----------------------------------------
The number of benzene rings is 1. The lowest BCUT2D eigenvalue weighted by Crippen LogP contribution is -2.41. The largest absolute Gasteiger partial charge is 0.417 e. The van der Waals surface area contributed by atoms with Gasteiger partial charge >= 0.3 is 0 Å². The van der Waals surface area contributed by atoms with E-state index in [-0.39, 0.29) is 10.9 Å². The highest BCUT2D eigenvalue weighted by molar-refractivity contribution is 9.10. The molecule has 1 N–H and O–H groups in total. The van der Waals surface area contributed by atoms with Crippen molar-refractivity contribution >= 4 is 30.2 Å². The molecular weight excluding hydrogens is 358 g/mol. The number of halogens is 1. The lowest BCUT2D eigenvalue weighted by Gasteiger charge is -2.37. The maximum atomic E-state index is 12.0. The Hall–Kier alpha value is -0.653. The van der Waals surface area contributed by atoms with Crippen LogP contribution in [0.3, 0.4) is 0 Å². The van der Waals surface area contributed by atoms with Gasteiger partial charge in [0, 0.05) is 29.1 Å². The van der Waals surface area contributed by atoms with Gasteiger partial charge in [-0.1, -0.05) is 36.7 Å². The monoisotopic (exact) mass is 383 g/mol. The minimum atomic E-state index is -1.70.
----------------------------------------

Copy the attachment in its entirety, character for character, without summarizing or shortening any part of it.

The number of benzene rings is 1. The lowest BCUT2D eigenvalue weighted by Crippen LogP contribution is -2.41. The largest absolute Gasteiger partial charge is 0.417 e. The van der Waals surface area contributed by atoms with Gasteiger partial charge >= 0.3 is 0 Å². The van der Waals surface area contributed by atoms with E-state index in [-0.39, 0.29) is 10.9 Å². The highest BCUT2D eigenvalue weighted by molar-refractivity contribution is 9.10. The molecule has 1 N–H and O–H groups in total. The van der Waals surface area contributed by atoms with Crippen molar-refractivity contribution >= 4 is 30.2 Å². The molecular weight excluding hydrogens is 358 g/mol. The number of halogens is 1. The lowest BCUT2D eigenvalue weighted by Gasteiger charge is -2.37. The maximum atomic E-state index is 12.0. The Hall–Kier alpha value is -0.653. The van der Waals surface area contributed by atoms with Crippen LogP contribution in [0.3, 0.4) is 0 Å². The van der Waals surface area contributed by atoms with Gasteiger partial charge in [0, 0.05) is 29.1 Å². The van der Waals surface area contributed by atoms with Gasteiger partial charge in [-0.1, -0.05) is 36.7 Å². The monoisotopic (exact) mass is 383 g/mol. The minimum atomic E-state index is -1.70.